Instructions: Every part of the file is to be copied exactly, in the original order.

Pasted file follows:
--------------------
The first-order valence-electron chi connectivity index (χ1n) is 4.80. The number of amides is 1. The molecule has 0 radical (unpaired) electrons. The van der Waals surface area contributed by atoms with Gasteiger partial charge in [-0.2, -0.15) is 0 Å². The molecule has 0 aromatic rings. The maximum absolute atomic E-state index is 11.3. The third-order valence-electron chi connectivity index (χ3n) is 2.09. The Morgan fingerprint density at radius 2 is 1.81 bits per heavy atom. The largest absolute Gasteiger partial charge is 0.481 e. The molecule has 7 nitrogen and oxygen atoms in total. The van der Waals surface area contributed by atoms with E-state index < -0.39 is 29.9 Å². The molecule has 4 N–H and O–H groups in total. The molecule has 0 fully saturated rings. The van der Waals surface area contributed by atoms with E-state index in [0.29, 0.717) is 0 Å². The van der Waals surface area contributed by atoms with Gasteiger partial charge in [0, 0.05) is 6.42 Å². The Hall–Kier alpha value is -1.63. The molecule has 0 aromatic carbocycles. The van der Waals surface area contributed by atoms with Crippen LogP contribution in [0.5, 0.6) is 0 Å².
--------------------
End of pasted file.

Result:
The first-order valence-electron chi connectivity index (χ1n) is 4.80. The number of amides is 1. The molecule has 0 radical (unpaired) electrons. The van der Waals surface area contributed by atoms with Gasteiger partial charge in [-0.2, -0.15) is 0 Å². The molecule has 0 aromatic rings. The maximum absolute atomic E-state index is 11.3. The third-order valence-electron chi connectivity index (χ3n) is 2.09. The Morgan fingerprint density at radius 2 is 1.81 bits per heavy atom. The largest absolute Gasteiger partial charge is 0.481 e. The molecule has 7 nitrogen and oxygen atoms in total. The van der Waals surface area contributed by atoms with E-state index < -0.39 is 29.9 Å². The molecule has 4 N–H and O–H groups in total. The molecule has 0 fully saturated rings. The van der Waals surface area contributed by atoms with E-state index in [0.29, 0.717) is 0 Å². The van der Waals surface area contributed by atoms with Gasteiger partial charge in [0, 0.05) is 6.42 Å². The Hall–Kier alpha value is -1.63. The molecule has 0 aromatic carbocycles. The van der Waals surface area contributed by atoms with Crippen LogP contribution in [0.5, 0.6) is 0 Å².